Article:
Wind turbines located on wheat and ranch lands have become a source of pride for many rural communities. A trip up the Columbia Gorge and out into eastern Oregon quickly demonstrates that wind energy development has been significant over the last decade. As the region seeks to diversify its energy portfolio, wind energy has proven to be a cost-effective and reliable resource.
Oregon has a strong history of renewable energy development, including hydropower, wind, solar, biomass and geothermal installations across the state. Today, wind energy is a significant resource, boasting 3.2 GW of total installed capacity, which puts Oregon in fifth place for wind power capacity in the U.S. This capacity is the result of more than $7 billion of cumulative investment across 29 projects and is enough to power nearly half of Oregon’s total households (approximately 750,000 households annually out of about 1.5 million). Despite these impressive numbers, wind energy still only accounts for 4.3% of Oregon’s total fuel mix.
The economic benefits that wind development has brought to Oregon are impressive. Direct construction jobs on wind farm projects tally over 2,000, and 181 permanent on-site positions have been created. All of these jobs exist in rural counties, where they are needed most. While the rest of Oregon’s employment numbers struggled through the recession, the four Gorge counties where wind projects are located saw unprecedented double-digit growth. The Oregon Employment Department credits wind energy development as one of the reasons for this. In corporate management positions that are based in Portland and other metro areas, employment numbers are even higher.
Let’s not forget the public revenue that wind farms bring to the state as well. Thus far, more than $110 million has been paid to state and local governments via property taxes and strategic investment programs, which fund critical programs like schools and fire departments, as well as infrastructure improvement projects for roads and sewers. Estimated annual land lease payments total $7.5 million.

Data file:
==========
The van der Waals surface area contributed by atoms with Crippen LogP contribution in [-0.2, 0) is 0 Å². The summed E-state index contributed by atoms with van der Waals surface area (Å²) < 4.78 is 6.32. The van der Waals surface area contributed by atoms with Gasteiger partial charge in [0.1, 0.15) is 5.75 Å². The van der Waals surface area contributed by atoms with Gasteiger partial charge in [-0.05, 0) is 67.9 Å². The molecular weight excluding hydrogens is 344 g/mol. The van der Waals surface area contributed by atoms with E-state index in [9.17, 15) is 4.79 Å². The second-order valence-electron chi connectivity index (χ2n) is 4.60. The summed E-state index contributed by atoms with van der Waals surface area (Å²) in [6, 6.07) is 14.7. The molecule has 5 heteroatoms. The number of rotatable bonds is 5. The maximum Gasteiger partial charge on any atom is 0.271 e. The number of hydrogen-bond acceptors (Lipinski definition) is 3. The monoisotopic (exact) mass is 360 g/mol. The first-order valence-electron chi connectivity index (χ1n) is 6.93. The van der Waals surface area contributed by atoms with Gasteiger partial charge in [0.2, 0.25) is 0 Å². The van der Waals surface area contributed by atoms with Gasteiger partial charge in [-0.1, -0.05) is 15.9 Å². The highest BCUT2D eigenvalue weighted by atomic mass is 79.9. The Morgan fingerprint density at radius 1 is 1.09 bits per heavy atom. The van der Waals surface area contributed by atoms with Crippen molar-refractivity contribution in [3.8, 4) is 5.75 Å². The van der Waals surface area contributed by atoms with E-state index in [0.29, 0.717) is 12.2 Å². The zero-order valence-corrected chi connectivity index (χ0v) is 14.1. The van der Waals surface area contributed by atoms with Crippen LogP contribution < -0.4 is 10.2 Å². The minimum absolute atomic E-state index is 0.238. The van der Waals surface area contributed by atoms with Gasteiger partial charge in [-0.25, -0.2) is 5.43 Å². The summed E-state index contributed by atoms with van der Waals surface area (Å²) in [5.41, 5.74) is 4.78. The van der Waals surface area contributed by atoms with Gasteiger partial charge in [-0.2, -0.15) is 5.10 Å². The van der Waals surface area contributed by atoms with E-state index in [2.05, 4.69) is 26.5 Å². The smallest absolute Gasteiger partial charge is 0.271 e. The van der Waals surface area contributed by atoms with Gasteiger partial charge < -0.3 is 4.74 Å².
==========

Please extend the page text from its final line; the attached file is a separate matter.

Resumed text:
Gilliam County judge Steve Shaffer said in a recent op-ed to the Oregonian newspaper, “As a county official who shares responsibility for maintaining rural roads, funding social services and ensuring public safety, I assure you this kind of economic development would be welcome anytime. Coming, as it did, during troubled economic times, the investment has been a godsend. Wind energy is generating a brighter future for our communities.”
One of the reasons for the impressive investment is the plummeting cost of renewable resources. According to the U.S. Department of Energy, the more capacity that is installed, the lower wind energy prices become per kilowatt-hour.
However, dropping costs are not the only reason for this investment. In addition to production and investment tax credits that encourage development, Oregon is one of 29 states enacting a renewable portfolio standard (RPS). Oregon’s RPS, enacted in 2007, requires incremental increases in new renewable resources depending on the size of the utility, culminating in 25% by 2025 for large utilities, 10% for smaller utilities and only 5% for the smallest utilities. Jeff Deyette of the Union of Concerned Scientists stated recently, “Every RPS in the country is successful and bringing economic development benefits to local communities.” Furthermore, every utility in Oregon has reported that it is on track to comply with the RPS. Rates, meanwhile, have stayed low, with increases below the rate of inflation.